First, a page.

Depression self-care was important ten years ago, too.
Recently I was doing advocacy work with the Kansas Mental Health Coalition. At some point I realized that mental health providers were not my core audience and my time would be better spent focusing on building a business to provide market based mental health solutions. But during my interaction with that group, I connected with Dr. Ira Stamm, a psychologist with a whole career working in mental health who liked our approach and offered this guest blog showing a glimpse into the cutting edge of depression self-care about ten years ago at a Kansas organization which used to be a nationwide leader in mental health.
He sent us this archived document for posting to share information about depression self-care then and now. Keep in mind that this post is a historical document and does not necessarily completely our point of view and current language. For instance, calling Depression an illness tends to obscure the idea of a temporary problem that Dr. Stamm outlined over ten years ago:
Depression self-care works regardless of the cause:
The causes of depression continue to be studied and debated.
1) Life events and stressors such as the loss of a family member or job, or the termination of a marriage can trigger an episode of depression.
2) Depression appears to alter the biochemistry of the brain resulting in the depletion of chemicals necessary for emotional well-being.
[Notice the sequence here, life events that causes chemical changes that corresponds with our blog showing that life events also cause psychosis.]
3) Since depression is often found in more than one member of the extended family, there is the question of whether depression or a tendency towards depression is inherited genetically. [This question has still not been answered.]
4) Some medical conditions such as low thyroid contribute to depression. Patients who undergo certain surgeries such as open heart by-pass surgery are at greater risk for developing a major depression.
Resolving Psychological Conflict Can be good Depression Self-Care:
There are numerous areas of psychological conflict that contribute to depression, too numerous to list here. As an example, one client experienced dramatic relief from severe depression after sharing with the therapist information he had never shared with anyone. Many individuals experience acute, though transient depression, during some major life stressor such as job loss, divorce, or physical illness. Even seemingly positive life events can trigger unexpected depressions.
I have met with several mothers who developed minor depressive reactions as their adolescent children graduated from high school. These mothers were extremely connected to their children, and were saddened by the anticipated separation and loss as these children moved on with their lives. Sometimes, just a few sessions with a therapist who understands the nature of life cycle changes and transitions, can help a parent understand why they are feeling so sad.
Depression Self-Care by development a strong sense of self:
Each of us develops early in life internalized images of ourselves and important caretakers. Early experience with a good, loving mother and father, creates in us a sense that we are good and worthwhile, and a sense of emotional wholeness and well being. It creates, too, a view of others close to us as trustworthy and reliable. This is an ideal script which nurtures and sustains the individual’s self-esteem throughout the life cycle.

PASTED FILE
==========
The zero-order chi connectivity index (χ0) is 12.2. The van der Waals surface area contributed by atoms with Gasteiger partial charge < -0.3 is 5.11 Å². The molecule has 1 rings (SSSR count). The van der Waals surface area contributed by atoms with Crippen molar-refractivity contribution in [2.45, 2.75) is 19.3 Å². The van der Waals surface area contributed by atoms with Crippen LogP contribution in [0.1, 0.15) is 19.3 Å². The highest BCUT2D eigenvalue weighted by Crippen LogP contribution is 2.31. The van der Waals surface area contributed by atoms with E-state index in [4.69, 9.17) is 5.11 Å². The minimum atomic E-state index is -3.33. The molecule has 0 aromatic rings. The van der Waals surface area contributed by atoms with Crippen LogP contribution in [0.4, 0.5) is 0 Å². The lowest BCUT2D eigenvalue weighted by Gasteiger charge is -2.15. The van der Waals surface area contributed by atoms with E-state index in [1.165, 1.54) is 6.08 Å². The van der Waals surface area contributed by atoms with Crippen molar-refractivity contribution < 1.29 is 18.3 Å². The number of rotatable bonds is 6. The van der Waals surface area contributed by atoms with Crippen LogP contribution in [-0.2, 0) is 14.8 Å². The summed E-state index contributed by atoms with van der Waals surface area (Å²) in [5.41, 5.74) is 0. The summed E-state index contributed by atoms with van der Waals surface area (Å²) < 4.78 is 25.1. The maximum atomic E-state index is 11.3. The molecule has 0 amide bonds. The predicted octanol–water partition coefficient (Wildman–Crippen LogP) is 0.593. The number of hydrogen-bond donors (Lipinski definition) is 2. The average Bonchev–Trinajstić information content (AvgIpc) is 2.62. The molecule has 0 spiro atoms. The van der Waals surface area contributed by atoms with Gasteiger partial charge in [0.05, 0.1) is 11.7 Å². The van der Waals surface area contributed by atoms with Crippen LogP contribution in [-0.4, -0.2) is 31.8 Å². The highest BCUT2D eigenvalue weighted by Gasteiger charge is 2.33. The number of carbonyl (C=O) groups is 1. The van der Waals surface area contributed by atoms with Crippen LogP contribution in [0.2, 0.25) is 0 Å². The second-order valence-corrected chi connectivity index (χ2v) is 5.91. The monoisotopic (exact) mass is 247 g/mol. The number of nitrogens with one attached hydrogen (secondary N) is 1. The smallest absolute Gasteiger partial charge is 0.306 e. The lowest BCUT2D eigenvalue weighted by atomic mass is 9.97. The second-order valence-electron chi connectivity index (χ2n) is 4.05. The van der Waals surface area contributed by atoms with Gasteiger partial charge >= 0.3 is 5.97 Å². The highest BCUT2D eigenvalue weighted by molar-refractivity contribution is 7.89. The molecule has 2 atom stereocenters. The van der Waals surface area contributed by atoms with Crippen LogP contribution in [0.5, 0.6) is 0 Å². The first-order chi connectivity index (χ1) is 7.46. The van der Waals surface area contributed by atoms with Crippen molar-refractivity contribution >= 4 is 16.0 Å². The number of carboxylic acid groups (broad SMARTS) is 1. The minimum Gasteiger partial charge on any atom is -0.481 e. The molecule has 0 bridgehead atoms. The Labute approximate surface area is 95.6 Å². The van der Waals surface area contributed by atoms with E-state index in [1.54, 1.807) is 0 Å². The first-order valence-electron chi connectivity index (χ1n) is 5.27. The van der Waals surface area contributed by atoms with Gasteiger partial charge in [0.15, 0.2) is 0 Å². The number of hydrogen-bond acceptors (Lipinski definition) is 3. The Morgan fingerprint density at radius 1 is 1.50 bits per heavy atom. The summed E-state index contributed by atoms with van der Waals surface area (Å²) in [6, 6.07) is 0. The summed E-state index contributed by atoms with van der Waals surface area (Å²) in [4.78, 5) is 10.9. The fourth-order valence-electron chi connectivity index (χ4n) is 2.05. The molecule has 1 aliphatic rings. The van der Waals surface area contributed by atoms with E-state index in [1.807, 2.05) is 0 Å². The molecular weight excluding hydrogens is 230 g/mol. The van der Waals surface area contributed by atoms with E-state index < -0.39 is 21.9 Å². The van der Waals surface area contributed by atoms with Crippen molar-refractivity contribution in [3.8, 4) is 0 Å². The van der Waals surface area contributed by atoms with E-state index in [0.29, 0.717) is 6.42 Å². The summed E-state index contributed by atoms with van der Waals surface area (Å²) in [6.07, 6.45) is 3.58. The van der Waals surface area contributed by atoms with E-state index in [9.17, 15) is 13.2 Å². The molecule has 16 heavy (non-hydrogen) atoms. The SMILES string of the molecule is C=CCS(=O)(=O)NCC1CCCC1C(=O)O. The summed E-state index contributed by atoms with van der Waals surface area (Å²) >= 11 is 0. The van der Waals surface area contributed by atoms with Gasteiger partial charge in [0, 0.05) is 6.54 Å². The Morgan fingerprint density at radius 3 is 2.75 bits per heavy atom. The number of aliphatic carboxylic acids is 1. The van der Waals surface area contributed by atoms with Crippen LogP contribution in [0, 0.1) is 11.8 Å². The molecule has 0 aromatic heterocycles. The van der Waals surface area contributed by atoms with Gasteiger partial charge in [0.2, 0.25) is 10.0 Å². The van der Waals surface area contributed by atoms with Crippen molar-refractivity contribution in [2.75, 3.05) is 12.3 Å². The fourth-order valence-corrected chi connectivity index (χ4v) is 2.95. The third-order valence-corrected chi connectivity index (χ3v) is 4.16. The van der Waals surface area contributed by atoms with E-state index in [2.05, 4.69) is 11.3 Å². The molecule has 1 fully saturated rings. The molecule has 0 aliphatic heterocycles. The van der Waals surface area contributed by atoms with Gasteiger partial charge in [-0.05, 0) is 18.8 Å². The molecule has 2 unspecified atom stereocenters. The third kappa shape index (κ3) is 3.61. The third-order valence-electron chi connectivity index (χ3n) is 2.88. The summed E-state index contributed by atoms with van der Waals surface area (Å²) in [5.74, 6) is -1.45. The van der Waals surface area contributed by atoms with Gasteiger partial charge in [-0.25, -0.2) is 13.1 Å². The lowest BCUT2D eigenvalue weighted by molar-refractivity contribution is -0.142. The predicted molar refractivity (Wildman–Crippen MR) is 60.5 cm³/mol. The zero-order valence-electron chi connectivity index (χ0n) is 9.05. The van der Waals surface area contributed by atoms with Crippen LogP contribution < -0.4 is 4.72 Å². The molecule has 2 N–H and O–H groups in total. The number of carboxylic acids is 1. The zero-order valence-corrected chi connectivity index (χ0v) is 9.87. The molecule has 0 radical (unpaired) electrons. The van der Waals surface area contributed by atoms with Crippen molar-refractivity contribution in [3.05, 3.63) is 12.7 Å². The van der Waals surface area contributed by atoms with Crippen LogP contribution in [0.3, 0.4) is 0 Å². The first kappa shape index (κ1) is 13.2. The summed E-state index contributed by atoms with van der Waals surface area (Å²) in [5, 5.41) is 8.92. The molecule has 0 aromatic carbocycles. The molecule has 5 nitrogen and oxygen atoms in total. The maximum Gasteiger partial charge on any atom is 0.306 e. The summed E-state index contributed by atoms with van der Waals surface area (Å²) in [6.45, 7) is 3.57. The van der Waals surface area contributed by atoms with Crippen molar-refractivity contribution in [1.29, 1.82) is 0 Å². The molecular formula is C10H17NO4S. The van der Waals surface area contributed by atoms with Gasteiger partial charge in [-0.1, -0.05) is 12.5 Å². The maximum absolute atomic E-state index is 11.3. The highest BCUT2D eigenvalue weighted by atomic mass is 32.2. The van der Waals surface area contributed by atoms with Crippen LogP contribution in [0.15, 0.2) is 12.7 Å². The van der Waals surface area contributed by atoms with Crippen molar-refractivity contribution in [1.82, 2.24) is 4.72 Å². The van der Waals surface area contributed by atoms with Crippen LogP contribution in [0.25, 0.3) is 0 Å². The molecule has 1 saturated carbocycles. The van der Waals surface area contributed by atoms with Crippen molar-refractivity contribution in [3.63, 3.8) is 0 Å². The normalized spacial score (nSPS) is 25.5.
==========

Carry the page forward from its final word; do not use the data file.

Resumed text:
In the real world, few of us grow up under such ideal circumstances. A troubled or unstable parent may create in the child tendencies towards self-doubt and sadness. Depending on other life circumstances, the good or negative experiences of the early years are reinforced as we continue to grow. The good internal images of “self’ and “others” from the early years form an emotional reservoir. When confronted with stress, trauma, or tragedy later in life, some of us have a deep enough reservoir of positive “self’ and “other” images to sustain us through difficult times without becoming depressed. Others of us, whose early years were troubled or flawed, have less of a reserve to draw upon as we encounter life’s complexities. Such individuals are more prone to become depressed under stress.
The Psychotherapy of Depression
The psychological treatment of depression that follows from this understanding of human development is as follows. The patient visits with the therapist and talks about the conflict creating the depression. Sometimes, the actual source of the depression is unknown to the patient, and the therapist and patient collaborate to understand the unconscious source of the depression. Understanding, and the release and working though of pent-up emotions are two of the curative factors in treating depression with psychotherapy. A third curative factor is the patient’s relationship to the therapist. The patient-therapist relationship re-activates and reinforces earlier positive experiences with important caretakers. This serves to uplift the patient’s mood and positively motivate him or her.
Patients who had unloving, abusive, or traumatic experiences early in life may experience recurrent depressive episodes throughout the life cycle and present more of a challenge for the therapy. These patients benefit from more frequent psychotherapy sessions. For many depressed patients, psychotherapy often has a short “half-life.” The patient sees the therapist on Monday and for the rest of Monday, Tuesday, and Wednesday feels better and encouraged. But by Thursday, the positive effects of the Monday session begin to “wash out” of the patient’s psychological system, leaving him or her feeling emotionally depleted and discouraged. Seeing the therapist again on Thursday reactivates and revitalizes the patient’s inner sense of “good self’ and “good other,” uplifting their mood.